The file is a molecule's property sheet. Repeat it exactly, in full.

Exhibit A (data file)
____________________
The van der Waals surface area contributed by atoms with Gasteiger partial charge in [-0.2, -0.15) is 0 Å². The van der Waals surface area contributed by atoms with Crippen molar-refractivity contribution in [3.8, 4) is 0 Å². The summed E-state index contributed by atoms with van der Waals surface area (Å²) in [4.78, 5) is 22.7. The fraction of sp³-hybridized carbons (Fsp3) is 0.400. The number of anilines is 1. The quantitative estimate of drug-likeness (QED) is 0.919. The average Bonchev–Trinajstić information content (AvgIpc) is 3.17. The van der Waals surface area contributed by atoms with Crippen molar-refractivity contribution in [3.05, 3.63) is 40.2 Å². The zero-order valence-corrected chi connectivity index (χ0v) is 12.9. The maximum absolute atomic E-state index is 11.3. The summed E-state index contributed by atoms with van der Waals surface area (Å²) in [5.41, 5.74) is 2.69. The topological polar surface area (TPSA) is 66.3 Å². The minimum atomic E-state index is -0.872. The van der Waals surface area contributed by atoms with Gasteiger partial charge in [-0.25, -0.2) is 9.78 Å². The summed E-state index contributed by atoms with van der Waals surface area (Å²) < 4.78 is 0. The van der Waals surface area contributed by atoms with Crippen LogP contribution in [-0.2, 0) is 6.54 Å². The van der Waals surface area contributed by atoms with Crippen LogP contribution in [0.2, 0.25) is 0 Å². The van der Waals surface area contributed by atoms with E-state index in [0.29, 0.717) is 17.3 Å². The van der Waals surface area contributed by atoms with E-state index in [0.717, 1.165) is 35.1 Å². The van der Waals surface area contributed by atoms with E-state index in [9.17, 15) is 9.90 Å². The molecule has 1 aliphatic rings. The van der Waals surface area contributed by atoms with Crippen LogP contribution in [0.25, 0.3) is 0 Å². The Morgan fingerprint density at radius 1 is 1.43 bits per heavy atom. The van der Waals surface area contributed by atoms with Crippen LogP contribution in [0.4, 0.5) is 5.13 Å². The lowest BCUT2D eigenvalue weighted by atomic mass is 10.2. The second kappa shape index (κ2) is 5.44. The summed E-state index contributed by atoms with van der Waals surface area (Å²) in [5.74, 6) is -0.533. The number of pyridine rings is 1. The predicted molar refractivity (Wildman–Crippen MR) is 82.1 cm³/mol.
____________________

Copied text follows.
The van der Waals surface area contributed by atoms with Gasteiger partial charge in [-0.2, -0.15) is 0 Å². The van der Waals surface area contributed by atoms with Crippen molar-refractivity contribution in [3.8, 4) is 0 Å². The summed E-state index contributed by atoms with van der Waals surface area (Å²) in [4.78, 5) is 22.7. The fraction of sp³-hybridized carbons (Fsp3) is 0.400. The number of anilines is 1. The quantitative estimate of drug-likeness (QED) is 0.919. The average Bonchev–Trinajstić information content (AvgIpc) is 3.17. The van der Waals surface area contributed by atoms with Crippen molar-refractivity contribution in [3.05, 3.63) is 40.2 Å². The zero-order valence-corrected chi connectivity index (χ0v) is 12.9. The maximum absolute atomic E-state index is 11.3. The summed E-state index contributed by atoms with van der Waals surface area (Å²) in [5.41, 5.74) is 2.69. The topological polar surface area (TPSA) is 66.3 Å². The minimum atomic E-state index is -0.872. The van der Waals surface area contributed by atoms with Gasteiger partial charge in [-0.25, -0.2) is 9.78 Å². The summed E-state index contributed by atoms with van der Waals surface area (Å²) < 4.78 is 0. The van der Waals surface area contributed by atoms with Crippen LogP contribution in [-0.2, 0) is 6.54 Å². The van der Waals surface area contributed by atoms with Crippen LogP contribution in [0.2, 0.25) is 0 Å². The van der Waals surface area contributed by atoms with E-state index in [0.29, 0.717) is 17.3 Å². The van der Waals surface area contributed by atoms with E-state index in [0.717, 1.165) is 35.1 Å². The van der Waals surface area contributed by atoms with E-state index in [9.17, 15) is 9.90 Å². The molecule has 1 aliphatic rings. The van der Waals surface area contributed by atoms with Crippen LogP contribution in [0.25, 0.3) is 0 Å². The Morgan fingerprint density at radius 1 is 1.43 bits per heavy atom. The van der Waals surface area contributed by atoms with Crippen LogP contribution in [0.4, 0.5) is 5.13 Å². The lowest BCUT2D eigenvalue weighted by atomic mass is 10.2. The second kappa shape index (κ2) is 5.44. The summed E-state index contributed by atoms with van der Waals surface area (Å²) in [5.74, 6) is -0.533. The number of pyridine rings is 1. The predicted molar refractivity (Wildman–Crippen MR) is 82.1 cm³/mol.